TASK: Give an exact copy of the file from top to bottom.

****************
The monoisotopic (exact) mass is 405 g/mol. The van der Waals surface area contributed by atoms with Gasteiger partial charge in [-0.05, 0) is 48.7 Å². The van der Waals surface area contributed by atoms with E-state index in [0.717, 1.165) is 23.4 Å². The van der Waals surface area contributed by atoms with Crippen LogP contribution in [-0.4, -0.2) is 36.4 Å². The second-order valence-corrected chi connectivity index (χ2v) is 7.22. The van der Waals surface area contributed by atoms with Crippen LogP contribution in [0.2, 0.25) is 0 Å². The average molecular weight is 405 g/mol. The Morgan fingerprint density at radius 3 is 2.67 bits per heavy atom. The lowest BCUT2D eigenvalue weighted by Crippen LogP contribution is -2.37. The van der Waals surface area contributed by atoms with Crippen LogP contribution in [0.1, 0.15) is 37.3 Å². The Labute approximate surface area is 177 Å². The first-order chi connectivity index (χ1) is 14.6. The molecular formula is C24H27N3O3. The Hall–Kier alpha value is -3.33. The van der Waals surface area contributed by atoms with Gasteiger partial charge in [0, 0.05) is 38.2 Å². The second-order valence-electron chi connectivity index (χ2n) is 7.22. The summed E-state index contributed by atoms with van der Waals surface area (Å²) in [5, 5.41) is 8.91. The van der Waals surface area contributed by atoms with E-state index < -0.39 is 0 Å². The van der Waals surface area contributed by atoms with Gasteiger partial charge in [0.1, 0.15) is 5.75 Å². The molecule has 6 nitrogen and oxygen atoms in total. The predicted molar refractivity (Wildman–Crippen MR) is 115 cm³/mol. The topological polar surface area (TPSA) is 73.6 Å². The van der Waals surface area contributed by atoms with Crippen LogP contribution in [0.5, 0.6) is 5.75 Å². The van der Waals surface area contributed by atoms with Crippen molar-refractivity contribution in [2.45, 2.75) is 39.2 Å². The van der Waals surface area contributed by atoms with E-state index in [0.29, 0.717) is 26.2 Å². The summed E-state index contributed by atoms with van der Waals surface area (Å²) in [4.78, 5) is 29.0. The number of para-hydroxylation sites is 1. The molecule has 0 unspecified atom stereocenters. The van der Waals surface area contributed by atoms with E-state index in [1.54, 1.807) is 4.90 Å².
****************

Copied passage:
The monoisotopic (exact) mass is 405 g/mol. The van der Waals surface area contributed by atoms with Gasteiger partial charge in [-0.05, 0) is 48.7 Å². The van der Waals surface area contributed by atoms with E-state index in [0.717, 1.165) is 23.4 Å². The van der Waals surface area contributed by atoms with Crippen LogP contribution in [-0.4, -0.2) is 36.4 Å². The second-order valence-corrected chi connectivity index (χ2v) is 7.22. The van der Waals surface area contributed by atoms with Crippen LogP contribution in [0.2, 0.25) is 0 Å². The average molecular weight is 405 g/mol. The Morgan fingerprint density at radius 3 is 2.67 bits per heavy atom. The lowest BCUT2D eigenvalue weighted by Crippen LogP contribution is -2.37. The van der Waals surface area contributed by atoms with Crippen LogP contribution in [0.1, 0.15) is 37.3 Å². The Labute approximate surface area is 177 Å². The first-order chi connectivity index (χ1) is 14.6. The molecular formula is C24H27N3O3. The Hall–Kier alpha value is -3.33. The van der Waals surface area contributed by atoms with Gasteiger partial charge in [0, 0.05) is 38.2 Å². The second-order valence-electron chi connectivity index (χ2n) is 7.22. The summed E-state index contributed by atoms with van der Waals surface area (Å²) in [5, 5.41) is 8.91. The van der Waals surface area contributed by atoms with E-state index < -0.39 is 0 Å². The van der Waals surface area contributed by atoms with Gasteiger partial charge in [0.1, 0.15) is 5.75 Å². The molecule has 6 nitrogen and oxygen atoms in total. The predicted molar refractivity (Wildman–Crippen MR) is 115 cm³/mol. The topological polar surface area (TPSA) is 73.6 Å². The van der Waals surface area contributed by atoms with Crippen LogP contribution in [0.5, 0.6) is 5.75 Å². The van der Waals surface area contributed by atoms with Crippen molar-refractivity contribution in [2.45, 2.75) is 39.2 Å². The van der Waals surface area contributed by atoms with E-state index in [0.29, 0.717) is 26.2 Å². The summed E-state index contributed by atoms with van der Waals surface area (Å²) in [4.78, 5) is 29.0. The number of para-hydroxylation sites is 1. The molecule has 0 unspecified atom stereocenters. The van der Waals surface area contributed by atoms with E-state index in [1.54, 1.807) is 4.90 Å².